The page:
Happy Fathers' Day dad.

I hope next year, we can both celebrate.

Thursday, June 7, 2012

Shameless Plug

I have written a guest post for America Adopts. It's a relatively (for me) short piece ruminating on Fathers' Day and fatherhood generally.

Lawrence, my contact there, has also put together a forum. It's still in it's infancy as it literally just launched. Still, if you're interested in a more direct conversation about adoption it's worth heading over. Introduce yourself, get the ball rolling. Similarly the birthfathers' forum has moved, so change your bookmarks. The new forum is off to a bit of a slow start. Personally I'm really invested in making this one work, so don't be shy about heading over and participating. Remember, it isn't just for birthfathers. It's also for anyone looking to talk with/learn about birthfathers and our experiences.

Friday, June 1, 2012

Living with it

In the near future Prof Plum, Ms Scarlet, and Festus will be moving. At least that's the plan. Last I knew they hadn't yet found a new house yet, but the hunt is on and the motivation is strong. Believe it or not this is actually very welcome news. They're moving closer to us! I'm really glad for this, as it not only simplifies their lives (Prof Plum will  have a drastically shorter commute to work) but it also makes it even more convenient for us to visit. It feels a little funny to talk about our visits being easier, as even now we're only 35 minutes away by car. Unfortunately, this underscores a slow dawning realization for me that I'm less comfortable with.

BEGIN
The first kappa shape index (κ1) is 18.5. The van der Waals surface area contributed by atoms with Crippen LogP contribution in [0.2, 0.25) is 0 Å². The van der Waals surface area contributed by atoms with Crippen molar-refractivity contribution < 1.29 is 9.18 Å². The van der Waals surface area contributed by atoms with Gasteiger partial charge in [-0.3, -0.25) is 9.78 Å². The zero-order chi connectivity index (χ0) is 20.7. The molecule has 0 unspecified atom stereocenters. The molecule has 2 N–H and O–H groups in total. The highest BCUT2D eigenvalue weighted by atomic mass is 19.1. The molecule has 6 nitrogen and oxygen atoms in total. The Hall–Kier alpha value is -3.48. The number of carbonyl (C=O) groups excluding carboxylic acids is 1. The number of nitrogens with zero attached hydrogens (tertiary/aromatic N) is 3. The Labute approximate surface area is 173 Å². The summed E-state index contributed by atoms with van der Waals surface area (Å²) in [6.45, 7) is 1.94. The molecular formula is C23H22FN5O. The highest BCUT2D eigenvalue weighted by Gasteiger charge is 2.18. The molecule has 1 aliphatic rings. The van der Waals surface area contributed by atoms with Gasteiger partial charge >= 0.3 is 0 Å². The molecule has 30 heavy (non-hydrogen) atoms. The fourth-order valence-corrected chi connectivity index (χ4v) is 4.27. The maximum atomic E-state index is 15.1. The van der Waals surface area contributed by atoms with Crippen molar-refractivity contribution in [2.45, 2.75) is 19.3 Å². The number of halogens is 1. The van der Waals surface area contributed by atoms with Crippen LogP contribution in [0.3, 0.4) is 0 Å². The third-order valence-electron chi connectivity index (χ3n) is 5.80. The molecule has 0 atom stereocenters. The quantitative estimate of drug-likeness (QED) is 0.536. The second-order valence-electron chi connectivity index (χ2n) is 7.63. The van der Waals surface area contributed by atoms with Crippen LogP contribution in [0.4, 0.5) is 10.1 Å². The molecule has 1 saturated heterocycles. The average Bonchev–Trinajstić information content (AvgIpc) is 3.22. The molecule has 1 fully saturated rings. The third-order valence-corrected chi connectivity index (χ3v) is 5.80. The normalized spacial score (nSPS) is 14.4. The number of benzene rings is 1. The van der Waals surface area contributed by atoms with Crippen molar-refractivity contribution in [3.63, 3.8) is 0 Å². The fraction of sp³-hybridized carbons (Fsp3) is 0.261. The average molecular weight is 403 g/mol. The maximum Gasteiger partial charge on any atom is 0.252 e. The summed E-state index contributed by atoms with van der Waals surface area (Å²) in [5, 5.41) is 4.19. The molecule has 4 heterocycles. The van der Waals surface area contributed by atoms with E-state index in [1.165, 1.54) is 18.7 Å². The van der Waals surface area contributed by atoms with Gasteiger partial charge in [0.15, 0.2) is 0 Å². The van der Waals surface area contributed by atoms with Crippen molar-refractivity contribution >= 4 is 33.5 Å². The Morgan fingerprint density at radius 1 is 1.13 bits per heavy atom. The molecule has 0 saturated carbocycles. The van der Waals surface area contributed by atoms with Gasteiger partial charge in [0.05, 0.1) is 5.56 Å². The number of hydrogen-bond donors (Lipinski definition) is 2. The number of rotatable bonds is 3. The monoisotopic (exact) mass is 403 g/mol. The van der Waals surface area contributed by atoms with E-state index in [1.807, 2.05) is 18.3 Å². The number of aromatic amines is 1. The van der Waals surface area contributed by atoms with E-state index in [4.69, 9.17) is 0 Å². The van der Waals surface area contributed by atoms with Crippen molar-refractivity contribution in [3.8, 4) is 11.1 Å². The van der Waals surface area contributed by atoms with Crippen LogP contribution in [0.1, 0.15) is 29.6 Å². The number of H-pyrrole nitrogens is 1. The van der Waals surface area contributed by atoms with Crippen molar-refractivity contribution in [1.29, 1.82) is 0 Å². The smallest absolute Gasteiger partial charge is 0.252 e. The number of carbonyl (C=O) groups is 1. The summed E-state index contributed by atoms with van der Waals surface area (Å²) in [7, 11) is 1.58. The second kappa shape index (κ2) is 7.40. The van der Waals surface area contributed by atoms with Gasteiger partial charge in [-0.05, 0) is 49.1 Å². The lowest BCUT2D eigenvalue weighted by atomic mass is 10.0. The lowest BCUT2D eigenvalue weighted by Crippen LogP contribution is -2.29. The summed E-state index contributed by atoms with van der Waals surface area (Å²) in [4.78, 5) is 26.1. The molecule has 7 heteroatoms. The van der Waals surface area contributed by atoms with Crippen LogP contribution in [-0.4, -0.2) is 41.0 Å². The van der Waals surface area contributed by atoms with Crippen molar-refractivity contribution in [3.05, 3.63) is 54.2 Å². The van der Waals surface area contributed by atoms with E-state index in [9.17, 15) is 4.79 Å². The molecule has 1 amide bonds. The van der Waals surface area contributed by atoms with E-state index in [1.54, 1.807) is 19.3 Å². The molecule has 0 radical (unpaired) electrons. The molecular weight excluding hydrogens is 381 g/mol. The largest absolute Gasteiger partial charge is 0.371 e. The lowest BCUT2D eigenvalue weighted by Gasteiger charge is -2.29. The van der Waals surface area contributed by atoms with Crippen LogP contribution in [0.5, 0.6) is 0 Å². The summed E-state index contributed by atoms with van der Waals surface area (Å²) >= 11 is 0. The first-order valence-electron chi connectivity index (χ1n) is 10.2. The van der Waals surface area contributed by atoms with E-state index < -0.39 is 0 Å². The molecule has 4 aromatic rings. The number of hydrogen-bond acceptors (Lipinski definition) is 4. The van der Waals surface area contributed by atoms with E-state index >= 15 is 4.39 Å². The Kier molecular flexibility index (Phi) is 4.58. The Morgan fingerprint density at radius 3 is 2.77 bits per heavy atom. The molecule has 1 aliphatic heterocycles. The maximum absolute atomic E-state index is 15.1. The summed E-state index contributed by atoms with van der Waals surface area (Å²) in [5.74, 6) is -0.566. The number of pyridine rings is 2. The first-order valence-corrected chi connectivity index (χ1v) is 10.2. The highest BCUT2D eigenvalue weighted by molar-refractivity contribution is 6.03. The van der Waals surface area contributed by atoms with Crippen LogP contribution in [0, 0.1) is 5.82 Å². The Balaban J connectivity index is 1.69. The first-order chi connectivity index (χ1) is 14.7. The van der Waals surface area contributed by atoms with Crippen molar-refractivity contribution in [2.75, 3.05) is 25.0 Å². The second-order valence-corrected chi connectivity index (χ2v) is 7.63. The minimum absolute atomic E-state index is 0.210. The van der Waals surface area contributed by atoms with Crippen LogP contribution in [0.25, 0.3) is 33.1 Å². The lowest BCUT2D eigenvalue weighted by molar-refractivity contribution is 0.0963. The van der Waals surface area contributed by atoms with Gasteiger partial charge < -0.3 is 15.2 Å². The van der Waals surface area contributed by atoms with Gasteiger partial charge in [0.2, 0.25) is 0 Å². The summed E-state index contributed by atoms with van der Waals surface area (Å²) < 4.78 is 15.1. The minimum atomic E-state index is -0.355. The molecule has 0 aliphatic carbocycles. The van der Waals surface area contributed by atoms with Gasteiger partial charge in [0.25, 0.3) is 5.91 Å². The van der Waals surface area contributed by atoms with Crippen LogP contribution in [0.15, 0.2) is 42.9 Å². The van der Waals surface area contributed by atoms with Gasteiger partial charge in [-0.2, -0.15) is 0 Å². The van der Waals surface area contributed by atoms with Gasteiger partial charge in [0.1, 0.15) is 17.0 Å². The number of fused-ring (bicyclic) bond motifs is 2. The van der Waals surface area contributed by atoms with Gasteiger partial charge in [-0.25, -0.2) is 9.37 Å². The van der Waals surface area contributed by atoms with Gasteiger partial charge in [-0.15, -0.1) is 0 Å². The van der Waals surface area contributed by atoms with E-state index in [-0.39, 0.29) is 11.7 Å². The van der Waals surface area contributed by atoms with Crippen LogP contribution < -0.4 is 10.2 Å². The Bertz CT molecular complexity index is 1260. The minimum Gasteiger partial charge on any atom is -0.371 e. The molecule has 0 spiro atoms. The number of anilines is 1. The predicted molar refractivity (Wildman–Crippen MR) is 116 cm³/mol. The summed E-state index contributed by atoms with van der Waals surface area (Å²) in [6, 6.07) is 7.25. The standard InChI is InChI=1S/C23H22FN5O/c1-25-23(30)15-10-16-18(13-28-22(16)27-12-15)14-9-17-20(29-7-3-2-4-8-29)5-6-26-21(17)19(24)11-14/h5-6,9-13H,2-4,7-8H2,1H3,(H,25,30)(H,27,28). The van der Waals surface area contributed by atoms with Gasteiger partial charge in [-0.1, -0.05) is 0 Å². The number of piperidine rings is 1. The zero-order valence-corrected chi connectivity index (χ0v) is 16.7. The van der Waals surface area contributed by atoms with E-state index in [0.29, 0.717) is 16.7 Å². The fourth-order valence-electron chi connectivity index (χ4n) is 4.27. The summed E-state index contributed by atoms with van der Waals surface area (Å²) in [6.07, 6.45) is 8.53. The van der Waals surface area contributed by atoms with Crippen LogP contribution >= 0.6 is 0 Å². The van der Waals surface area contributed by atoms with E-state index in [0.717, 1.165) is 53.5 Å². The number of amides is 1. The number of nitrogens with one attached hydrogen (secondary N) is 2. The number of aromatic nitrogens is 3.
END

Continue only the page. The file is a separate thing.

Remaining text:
Our visits have become a bit less frequent. The same is true of chatter back and forth in terms of e-mails and such. I wish we were meeting more frequently, that more pictures were being sent back and forth, but they aren't. Unfortunately I tend to be a worrier anyway, so this isn't playing out particularly well in my mind. Worse is knowing exactly who is responsible:

It's me.

I'm entering a major transition period, and I'm not handling it very well. I've never been particularly graceful with significant change, and I'm definitely bungling this one. The major change going on is primarily financial. As such it's pretty stressful, and as mentioned above, I'm a worrier by nature anyway. Given that mine is the sole income for the household this transition feels very high stakes. But this feels like a big problem because it's interfering with my relationships.